The role of niche conservatism in producing biodiversity gradients

Principal Investigators:

Howard V. Cornell, Susan P. Harrison, and Christy M. McCain

Species diversity at broad spatial scales increases most strongly with productivity (terrestrial realm) and temperature (marine realm). The reason for such global-scale trends is still unknown. Ecological mechanisms operate locally and therefore appear inadequate to explain why these patterns are strongest at the largest geographic scales. Our goal is to test a novel evolutionary/historical hypothesis - the climatic "niche-conservatism" hypothesis - which postulates that more species inhabit more productive or warmer environments because most higher... more

Participants and Meetings

ActivityDatesFurther Information
Working Group17th—20th October 2008Participant List  
Working Group5th—7th March 2009Participant List  
Working Group5th—8th November 2009Participant List  

Participant Contact Information

David D. Ackerlydackerly@berkeley.eduUniversity of California, Berkeley
Andrew P. University
Brian L. Anackerblanacker@ucdavis.eduUniversity of California, Davis
Howard V. Cornellhvcornell@ucdavis.eduUniversity of California, Davis
Ellen I. Damschendamschen@wisc.eduWashington University in St. Louis
T. Jonathan Daviesj.davies@mcgill.caUniversity of California, Santa Barbara
John A. Grytnesjohn.grytnes@bot.uib.noUniversity of Bergen
Susan P. Harrisonspharrison@ucdavis.eduUniversity of California, Davis
Bradford A. Hawkinsbhawkins@uci.eduUniversity of California, Irvine
Nathan J.B. Kraftnkraft@umd.eduUniversity of California, Berkeley
Christy M. McCainchristy.mccain@colorado.eduUniversity of Colorado, Boulder
Charles Mittercmitter@umd.eduUniversity of Maryland, College Park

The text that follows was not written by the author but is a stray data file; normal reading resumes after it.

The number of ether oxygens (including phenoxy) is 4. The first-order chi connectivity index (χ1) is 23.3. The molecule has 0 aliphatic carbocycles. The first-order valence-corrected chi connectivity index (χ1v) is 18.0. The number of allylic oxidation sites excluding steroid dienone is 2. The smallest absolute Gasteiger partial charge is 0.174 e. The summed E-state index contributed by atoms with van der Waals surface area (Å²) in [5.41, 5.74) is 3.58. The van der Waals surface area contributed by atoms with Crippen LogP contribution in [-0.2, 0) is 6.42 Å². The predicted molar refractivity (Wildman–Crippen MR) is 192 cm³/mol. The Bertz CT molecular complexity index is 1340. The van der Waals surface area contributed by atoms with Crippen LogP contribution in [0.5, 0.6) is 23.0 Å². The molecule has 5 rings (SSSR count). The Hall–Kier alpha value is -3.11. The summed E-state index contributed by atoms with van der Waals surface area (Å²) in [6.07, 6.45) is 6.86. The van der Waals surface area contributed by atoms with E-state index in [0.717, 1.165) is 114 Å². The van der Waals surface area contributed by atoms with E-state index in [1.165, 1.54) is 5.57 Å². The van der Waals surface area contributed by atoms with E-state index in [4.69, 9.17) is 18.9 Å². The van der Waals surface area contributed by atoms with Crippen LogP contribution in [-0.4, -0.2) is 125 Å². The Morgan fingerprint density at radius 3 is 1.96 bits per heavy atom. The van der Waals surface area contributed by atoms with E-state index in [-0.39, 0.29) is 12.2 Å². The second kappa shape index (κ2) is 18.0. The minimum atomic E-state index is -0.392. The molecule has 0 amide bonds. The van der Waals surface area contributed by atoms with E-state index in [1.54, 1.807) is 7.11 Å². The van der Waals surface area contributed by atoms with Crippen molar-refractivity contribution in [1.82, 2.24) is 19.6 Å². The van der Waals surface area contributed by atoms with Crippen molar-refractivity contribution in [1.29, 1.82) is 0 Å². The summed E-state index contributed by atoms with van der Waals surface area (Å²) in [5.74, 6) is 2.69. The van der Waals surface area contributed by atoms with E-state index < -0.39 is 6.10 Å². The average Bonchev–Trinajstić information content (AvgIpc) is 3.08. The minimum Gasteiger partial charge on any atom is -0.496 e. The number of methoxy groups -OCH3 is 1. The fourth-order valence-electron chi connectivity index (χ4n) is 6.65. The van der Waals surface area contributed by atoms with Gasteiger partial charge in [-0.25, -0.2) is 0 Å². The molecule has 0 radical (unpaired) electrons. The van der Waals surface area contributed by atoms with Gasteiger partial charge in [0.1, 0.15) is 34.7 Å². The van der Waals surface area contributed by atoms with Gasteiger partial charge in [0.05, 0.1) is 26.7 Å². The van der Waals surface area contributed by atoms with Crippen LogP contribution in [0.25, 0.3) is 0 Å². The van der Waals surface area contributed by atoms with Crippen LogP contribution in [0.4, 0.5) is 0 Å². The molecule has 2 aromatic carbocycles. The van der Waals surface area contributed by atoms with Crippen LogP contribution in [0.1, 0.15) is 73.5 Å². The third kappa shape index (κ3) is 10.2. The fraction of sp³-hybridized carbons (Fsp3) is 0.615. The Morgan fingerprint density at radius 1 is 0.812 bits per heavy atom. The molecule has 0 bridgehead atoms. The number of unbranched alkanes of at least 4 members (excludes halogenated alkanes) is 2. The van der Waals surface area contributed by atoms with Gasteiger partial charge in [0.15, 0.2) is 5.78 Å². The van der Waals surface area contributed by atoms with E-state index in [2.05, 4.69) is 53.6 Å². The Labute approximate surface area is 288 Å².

Robert E. Ricklefsricklefs@umsl.eduUniversity of Missouri, St. Louis
Kaustuv Roykroy@ucsd.eduUniversity of California, San Diego
Patrick R. Stephensprsteph@uga.eduUniversity of California, Santa Barbara
John University of New York (SUNY)
Lauren B. Buckleylbuckley@uw.eduUniversity of North Carolina, Chapel Hill
Robert D. Holtrdholt@ufl.eduUniversity of Florida
Ginger Juiginger.jui@gmail.comUniversity of California, Berkeley
Jerome Mathieujerome.mathieu@snv.jussieu.frUniversity of California, Santa Barbara

Products: Publications, Reports, Datasets, Presentations, Visualizations

TypeProducts of NCEAS Research
Journal Article Buckley, Lauren B.; Davies, T. Jonathan; Ackerly, David D.; Kraft, Nathan J.B.; Harrison, Susan P.; Anacker, Brian L.; Cornell, Howard V.; Damschen, Ellen I.; Grytnes, John A.; Hawkins, Bradford A.; McCain, Christy M.; Stephens, Patrick R.; Wiens, John. 2010. Phylogeny, niche conservatism and the latitudinal diversity gradient in mammals. Proceedings of the the Royal Society B. Vol: 277(1691). Pages 2131-2138.
Journal Article Hawkins, Bradford A.; McCain, Christy M.; Davies, T. Jonathan; Buckley, Lauren B.; Anacker, Brian L.; Cornell, Howard V.; Damschen, Ellen I.; Grytnes, John A.; Harrison, Susan P.; Holt, Robert D.; Kraft, Nathan J.B.; Stephens, Patrick R. 2012. Different evolutionary histories underlie congruent species richness gradients of birds and mammals. Journal of Biogeography. Vol: 39(5). Pages 825-841. (Online version)
Journal Article Mathieu, Jerome; Davies, T. Jonathan. 2014. Glaciation as an historical filter of below-ground biodiversity. Journal of Biogeography. Vol: 41(6). Pages 1204-1214. (Online version)
Journal Article Wiens, John; Ackerly, David D.; Allen, Andrew P.; Anacker, Brian L.; Buckley, Lauren B.; Cornell, Howard V.; Damschen, Ellen I.; Davies, T. Jonathan; Grytnes, John A.; Harrison, Sandy P.; Hawkins, Bradford A.; Holt, Robert D.; McCain, Christy M.; Stephens, Patrick R. 2010. Niche conservatism as an emerging principle in ecology and conservation biology. Ecology Letters. Vol: 13. Pages 1310–1324. (Online version)
"The role of niche conservatism in producing biodiversity gradients" is project ID: 12208